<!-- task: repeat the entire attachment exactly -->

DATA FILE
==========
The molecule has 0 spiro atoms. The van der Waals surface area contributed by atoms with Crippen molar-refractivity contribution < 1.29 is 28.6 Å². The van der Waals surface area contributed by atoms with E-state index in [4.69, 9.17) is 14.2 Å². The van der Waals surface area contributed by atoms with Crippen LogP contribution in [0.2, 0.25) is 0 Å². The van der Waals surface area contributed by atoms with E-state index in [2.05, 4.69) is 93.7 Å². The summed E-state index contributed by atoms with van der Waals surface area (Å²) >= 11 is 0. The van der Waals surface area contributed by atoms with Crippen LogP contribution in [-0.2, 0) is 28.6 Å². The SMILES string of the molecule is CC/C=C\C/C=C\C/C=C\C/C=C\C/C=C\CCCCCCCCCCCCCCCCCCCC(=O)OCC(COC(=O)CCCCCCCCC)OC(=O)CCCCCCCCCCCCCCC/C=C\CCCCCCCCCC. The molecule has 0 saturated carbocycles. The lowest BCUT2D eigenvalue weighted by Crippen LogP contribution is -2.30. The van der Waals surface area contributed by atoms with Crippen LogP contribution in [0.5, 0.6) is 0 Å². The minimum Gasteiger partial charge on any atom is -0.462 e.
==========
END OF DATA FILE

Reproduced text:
The molecule has 0 spiro atoms. The van der Waals surface area contributed by atoms with Crippen molar-refractivity contribution < 1.29 is 28.6 Å². The van der Waals surface area contributed by atoms with E-state index in [4.69, 9.17) is 14.2 Å². The van der Waals surface area contributed by atoms with Crippen LogP contribution in [0.2, 0.25) is 0 Å². The van der Waals surface area contributed by atoms with E-state index in [2.05, 4.69) is 93.7 Å². The summed E-state index contributed by atoms with van der Waals surface area (Å²) >= 11 is 0. The van der Waals surface area contributed by atoms with Crippen LogP contribution in [-0.2, 0) is 28.6 Å². The SMILES string of the molecule is CC/C=C\C/C=C\C/C=C\C/C=C\C/C=C\CCCCCCCCCCCCCCCCCCCC(=O)OCC(COC(=O)CCCCCCCCC)OC(=O)CCCCCCCCCCCCCCC/C=C\CCCCCCCCCC. The molecule has 0 saturated carbocycles. The lowest BCUT2D eigenvalue weighted by Crippen LogP contribution is -2.30. The van der Waals surface area contributed by atoms with Crippen LogP contribution in [0.5, 0.6) is 0 Å². The minimum Gasteiger partial charge on any atom is -0.462 e.